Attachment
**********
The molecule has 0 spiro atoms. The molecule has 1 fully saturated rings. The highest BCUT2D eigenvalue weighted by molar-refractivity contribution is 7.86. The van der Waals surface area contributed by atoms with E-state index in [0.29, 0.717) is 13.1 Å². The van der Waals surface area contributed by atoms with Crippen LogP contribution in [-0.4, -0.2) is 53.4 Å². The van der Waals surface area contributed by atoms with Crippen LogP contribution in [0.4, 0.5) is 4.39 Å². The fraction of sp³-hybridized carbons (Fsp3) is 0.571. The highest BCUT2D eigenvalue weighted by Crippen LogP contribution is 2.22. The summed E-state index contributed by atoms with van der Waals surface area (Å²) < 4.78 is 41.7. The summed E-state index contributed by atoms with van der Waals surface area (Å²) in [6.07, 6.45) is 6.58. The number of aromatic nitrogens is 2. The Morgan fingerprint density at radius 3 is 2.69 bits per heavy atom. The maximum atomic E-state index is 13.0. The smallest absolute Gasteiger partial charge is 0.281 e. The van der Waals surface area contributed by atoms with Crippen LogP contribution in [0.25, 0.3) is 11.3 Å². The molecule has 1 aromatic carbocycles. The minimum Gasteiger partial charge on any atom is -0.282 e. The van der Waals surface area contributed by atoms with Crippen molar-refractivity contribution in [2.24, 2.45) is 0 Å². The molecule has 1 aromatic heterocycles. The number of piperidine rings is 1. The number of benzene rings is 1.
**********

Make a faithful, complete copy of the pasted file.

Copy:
The molecule has 0 spiro atoms. The molecule has 1 fully saturated rings. The highest BCUT2D eigenvalue weighted by molar-refractivity contribution is 7.86. The van der Waals surface area contributed by atoms with E-state index in [0.29, 0.717) is 13.1 Å². The van der Waals surface area contributed by atoms with Crippen LogP contribution in [-0.4, -0.2) is 53.4 Å². The van der Waals surface area contributed by atoms with Crippen LogP contribution in [0.4, 0.5) is 4.39 Å². The fraction of sp³-hybridized carbons (Fsp3) is 0.571. The highest BCUT2D eigenvalue weighted by Crippen LogP contribution is 2.22. The summed E-state index contributed by atoms with van der Waals surface area (Å²) < 4.78 is 41.7. The summed E-state index contributed by atoms with van der Waals surface area (Å²) in [6.07, 6.45) is 6.58. The number of aromatic nitrogens is 2. The Morgan fingerprint density at radius 3 is 2.69 bits per heavy atom. The maximum atomic E-state index is 13.0. The smallest absolute Gasteiger partial charge is 0.281 e. The van der Waals surface area contributed by atoms with Crippen LogP contribution in [0.25, 0.3) is 11.3 Å². The molecule has 1 aromatic carbocycles. The minimum Gasteiger partial charge on any atom is -0.282 e. The van der Waals surface area contributed by atoms with Crippen molar-refractivity contribution in [2.24, 2.45) is 0 Å². The molecule has 1 aromatic heterocycles. The number of piperidine rings is 1. The number of benzene rings is 1.